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Disparities in Preventable Hospitalization Among Patients With Alzheimer Diseases

  • Jie Chen
    Correspondence
    Address correspondence to: Jie Chen, PhD, Department of Health Policy and Management, Hospital And Public health interdisciPlinarY research (HAPPY) Lab, School of Public Health, University of Maryland, 3310E School of Public Health Building, 4200 Valley Drive, College Park MD 20742.
    Affiliations
    Department of Health Policy and Management, School of Public Health, University of Maryland, College Park, Maryland

    Hospital And Public health interdisciPlinarY research (HAPPY) Lab, School of Public Health, University of Maryland, College Park, Maryland
    Search for articles by this author
  • Ivy Benjenk
    Affiliations
    Department of Health Policy and Management, School of Public Health, University of Maryland, College Park, Maryland

    Hospital And Public health interdisciPlinarY research (HAPPY) Lab, School of Public Health, University of Maryland, College Park, Maryland
    Search for articles by this author
  • Deanna Barath
    Affiliations
    Department of Health Policy and Management, School of Public Health, University of Maryland, College Park, Maryland

    Hospital And Public health interdisciPlinarY research (HAPPY) Lab, School of Public Health, University of Maryland, College Park, Maryland
    Search for articles by this author
  • Andrew C. Anderson
    Affiliations
    Department of Health Policy & Management, Tulane School of Public Health and Tropical Medicine, Tulane University, New Orleans, Louisiana
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  • Charles F. Reynolds III
    Affiliations
    Department of Behavioral and Community Health Sciences, University of Pittsburgh School of Medicine, Pittsburgh, Pennsylvania
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      Introduction

      System-level care coordination strategies can be the most effective to promote continuity of care among people with Alzheimer's disease; however, the evidence is lacking. The objective of this study is to determine whether accountable care organizations are associated with lower rates of potentially preventable hospitalizations for people with Alzheimer's disease and whether hospital accountable care organization affiliation is associated with reduced racial and ethnic disparities in preventable hospitalizations among patients with Alzheimer's disease.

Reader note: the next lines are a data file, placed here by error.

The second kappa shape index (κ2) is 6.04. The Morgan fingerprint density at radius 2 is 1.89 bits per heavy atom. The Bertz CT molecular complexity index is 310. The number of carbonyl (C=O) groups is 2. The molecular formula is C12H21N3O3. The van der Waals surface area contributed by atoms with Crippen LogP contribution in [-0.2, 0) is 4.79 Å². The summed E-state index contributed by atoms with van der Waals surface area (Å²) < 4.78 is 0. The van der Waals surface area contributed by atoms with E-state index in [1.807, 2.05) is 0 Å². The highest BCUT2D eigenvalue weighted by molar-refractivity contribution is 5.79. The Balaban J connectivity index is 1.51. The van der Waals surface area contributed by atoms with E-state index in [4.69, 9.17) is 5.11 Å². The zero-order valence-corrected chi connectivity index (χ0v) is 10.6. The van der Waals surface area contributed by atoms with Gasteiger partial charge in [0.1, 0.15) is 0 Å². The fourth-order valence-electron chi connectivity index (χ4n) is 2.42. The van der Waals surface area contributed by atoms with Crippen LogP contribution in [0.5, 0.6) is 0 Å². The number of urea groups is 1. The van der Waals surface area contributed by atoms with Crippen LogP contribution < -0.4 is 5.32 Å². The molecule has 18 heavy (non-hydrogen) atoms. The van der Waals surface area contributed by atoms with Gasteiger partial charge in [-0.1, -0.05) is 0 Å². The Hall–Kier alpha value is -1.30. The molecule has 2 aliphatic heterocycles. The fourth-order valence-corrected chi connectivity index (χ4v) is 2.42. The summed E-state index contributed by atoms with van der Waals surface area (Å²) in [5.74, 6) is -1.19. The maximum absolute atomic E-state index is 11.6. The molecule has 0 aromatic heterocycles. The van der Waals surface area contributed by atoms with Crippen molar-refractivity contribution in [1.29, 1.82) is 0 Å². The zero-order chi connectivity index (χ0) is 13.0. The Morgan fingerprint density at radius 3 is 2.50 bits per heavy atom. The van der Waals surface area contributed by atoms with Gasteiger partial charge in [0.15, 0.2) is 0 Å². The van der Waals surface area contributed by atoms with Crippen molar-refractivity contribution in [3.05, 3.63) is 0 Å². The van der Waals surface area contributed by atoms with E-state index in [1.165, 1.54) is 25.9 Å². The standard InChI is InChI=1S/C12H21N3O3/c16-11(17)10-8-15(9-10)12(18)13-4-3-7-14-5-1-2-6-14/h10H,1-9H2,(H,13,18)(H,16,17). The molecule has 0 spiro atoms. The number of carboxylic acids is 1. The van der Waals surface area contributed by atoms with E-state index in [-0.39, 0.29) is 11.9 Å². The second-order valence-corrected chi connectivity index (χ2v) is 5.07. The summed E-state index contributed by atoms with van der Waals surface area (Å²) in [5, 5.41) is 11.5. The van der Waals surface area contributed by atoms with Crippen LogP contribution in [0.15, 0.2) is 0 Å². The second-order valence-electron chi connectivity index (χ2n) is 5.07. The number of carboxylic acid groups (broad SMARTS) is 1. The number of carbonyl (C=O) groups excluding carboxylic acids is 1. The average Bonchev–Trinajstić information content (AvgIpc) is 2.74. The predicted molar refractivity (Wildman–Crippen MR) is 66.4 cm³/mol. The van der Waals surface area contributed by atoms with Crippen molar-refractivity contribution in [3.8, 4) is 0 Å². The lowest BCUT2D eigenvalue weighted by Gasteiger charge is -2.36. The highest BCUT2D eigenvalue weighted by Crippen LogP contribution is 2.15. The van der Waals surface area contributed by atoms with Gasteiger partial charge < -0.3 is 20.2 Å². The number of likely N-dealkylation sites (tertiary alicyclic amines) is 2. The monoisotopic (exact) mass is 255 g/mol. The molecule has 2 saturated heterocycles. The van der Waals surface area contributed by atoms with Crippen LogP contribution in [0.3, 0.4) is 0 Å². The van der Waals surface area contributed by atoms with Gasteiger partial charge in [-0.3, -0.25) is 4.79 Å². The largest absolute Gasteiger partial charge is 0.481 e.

Methods

      This study employed a cross-sectional study design and used 2015 Healthcare Cost and Utilization Project inpatient claims data from 11 states and the 2015 American Hospital Association Annual Survey. Logistic regression and the Blinder–Oaxaca decomposition method were used.

      Results

      African American patients with Alzheimer's disease were less likely to be hospitalized at accountable care organization‒affiliated hospitals than White patients. Among patients with Alzheimer's disease who were hospitalized, hospital accountable care organization affiliation was associated with lower odds of potentially preventable hospitalizations (OR=0.86, p=0.02; OR=0.66, p<0.001 with propensity score matching) after controlling for patient characteristics, hospital characteristics, and state indicators. Hospital accountable care organization affiliation explained 3.01% (p<0.01) of the disparity in potentially preventable hospitalizations between White and African American patients but could not explain disparities between White and Latinx patients.

      Conclusions

      Evidence suggests that accountable care organizations may be able to improve care coordination for people with Alzheimer's disease and to reduce disparities between Whites and African Americans. Further research is needed to determine whether this benefit can be attributed to accountable care organization formation or whether providers that participate in accountable care organizations tend to provide higher-quality care.
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